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Playing the fiddle and playing the violin - are basically the same - it is the same instrument of course. The difference is in the music itself. In learning how to play this instrument - everyone should start out the same. Mastering the violin is a complex job that requires years of intensive training. The violinist must be able to transmit his feelings to the listener while feeling perfectly a ease with the instrument, be it in the accuracy of each note as in the use of the numerous sound capacities of the violin!

There are two main parts to the technique of violin playing: the left hand and the right hand (bow technique). The latter serves exclusively for producing sounds, while the former can influence not only the height of the different notes, but also the quality of their sound.

1. Holding the Instrument

The violin is held horizontally, to the left of the tailpiece, between the collarbone and the lower jaw. The left arm, half-bent, encloses the neck between the thumb and the index knuckle. The violin is held in such a way that the belly faces the listeners and especially to allow easy handling of the bow.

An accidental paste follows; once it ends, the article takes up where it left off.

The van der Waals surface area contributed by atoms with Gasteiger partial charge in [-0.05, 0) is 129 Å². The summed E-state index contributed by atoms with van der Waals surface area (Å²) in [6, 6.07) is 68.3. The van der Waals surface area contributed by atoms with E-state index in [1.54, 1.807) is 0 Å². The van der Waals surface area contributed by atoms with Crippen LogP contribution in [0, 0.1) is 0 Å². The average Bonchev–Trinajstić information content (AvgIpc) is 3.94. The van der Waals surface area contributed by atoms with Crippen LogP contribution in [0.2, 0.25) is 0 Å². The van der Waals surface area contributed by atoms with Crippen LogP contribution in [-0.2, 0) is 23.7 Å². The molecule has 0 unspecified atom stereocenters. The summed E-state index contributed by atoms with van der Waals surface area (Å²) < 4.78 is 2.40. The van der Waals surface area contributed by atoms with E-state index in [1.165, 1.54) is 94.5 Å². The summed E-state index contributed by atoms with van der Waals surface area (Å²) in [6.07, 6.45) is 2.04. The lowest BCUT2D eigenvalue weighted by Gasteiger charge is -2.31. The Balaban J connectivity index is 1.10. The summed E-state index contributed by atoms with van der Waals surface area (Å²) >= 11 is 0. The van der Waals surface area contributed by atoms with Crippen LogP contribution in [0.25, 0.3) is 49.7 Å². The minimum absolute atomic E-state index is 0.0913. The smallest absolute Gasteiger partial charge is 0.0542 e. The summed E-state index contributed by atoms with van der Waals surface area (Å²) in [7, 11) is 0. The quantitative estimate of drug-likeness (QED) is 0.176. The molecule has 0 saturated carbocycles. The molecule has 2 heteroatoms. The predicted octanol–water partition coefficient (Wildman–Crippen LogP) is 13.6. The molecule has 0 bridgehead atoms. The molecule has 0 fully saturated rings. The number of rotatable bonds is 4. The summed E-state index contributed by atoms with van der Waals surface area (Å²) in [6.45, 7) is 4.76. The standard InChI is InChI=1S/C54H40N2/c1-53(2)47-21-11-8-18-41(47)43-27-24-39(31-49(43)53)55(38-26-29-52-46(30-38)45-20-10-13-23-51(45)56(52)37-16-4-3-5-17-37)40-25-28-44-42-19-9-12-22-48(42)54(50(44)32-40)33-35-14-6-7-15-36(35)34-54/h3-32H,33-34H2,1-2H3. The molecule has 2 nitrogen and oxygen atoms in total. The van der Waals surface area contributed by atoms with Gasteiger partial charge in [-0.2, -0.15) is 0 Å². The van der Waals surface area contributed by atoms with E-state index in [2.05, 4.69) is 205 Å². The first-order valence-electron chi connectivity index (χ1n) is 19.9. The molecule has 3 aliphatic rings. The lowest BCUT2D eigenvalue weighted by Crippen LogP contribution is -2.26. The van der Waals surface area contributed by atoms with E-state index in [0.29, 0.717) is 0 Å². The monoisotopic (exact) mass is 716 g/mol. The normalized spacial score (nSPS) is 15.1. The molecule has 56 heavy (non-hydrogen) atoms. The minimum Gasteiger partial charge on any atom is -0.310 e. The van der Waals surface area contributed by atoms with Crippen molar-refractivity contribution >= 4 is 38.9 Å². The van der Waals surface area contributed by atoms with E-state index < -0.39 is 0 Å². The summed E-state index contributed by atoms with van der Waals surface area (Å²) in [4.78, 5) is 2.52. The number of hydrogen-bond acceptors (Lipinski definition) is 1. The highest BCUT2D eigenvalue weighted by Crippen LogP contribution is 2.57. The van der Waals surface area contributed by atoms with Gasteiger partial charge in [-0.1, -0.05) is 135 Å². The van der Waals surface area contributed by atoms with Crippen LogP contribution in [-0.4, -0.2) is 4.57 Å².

2. Left Hand

The fingers of the left hand should press down on the string forming a slightly acute angle towards the front; the rapidity with which the finger presses down on and then releases the string determines the clarity of the sound (in accordance with the laws of vibration). The fingers move not only vertically but also laterally, so as to produce, whether they are held closely together or separated from the other fingers, the half-tones and the full tones of the scale. Double strings, used for producing chords are obtained by pressing down on two strings simultaneously and by rubbing them with the bow. The violin technique numbers the fingers from one to four, the index finger being the first and the little finger, the fourth. Changing the finger positions rapidly and smoothly constitutes a major difficulty in violin technique, the mastering of which greatly depends on the strength of the chin and shoulder, for they allow a "free hold" of the instrument and the hand to slide easily along the neck. The muscles should be supple to avoid any impediment in movement. For the higher notes, the position of the hand and fingers on the fingerboard is modified, and the spacing of the fingers to obtain a tone, considerably reduced - in accordance with the laws of physicis - in relation to the first position (starting position, near the nut.) The changing of position serves, on the one hand, to widen the sound span and therefore responds to purely technical demands; on the other hand, it plays an important role in conveying expression and consequently should be appreciated from an aesthetic point of view. As the notes of a same frequency sound very differently on the various strings, changing positions influences the timbre. The choice of fingering is indeed a fundamental means of expression in violin technique to present the various musical figures! A slight oscillatory movement, the vibrato, enriches the sound by a very slight modification of the pitch of the note; it is a means of expression typical of violin playing.

3. Right Hand (bow)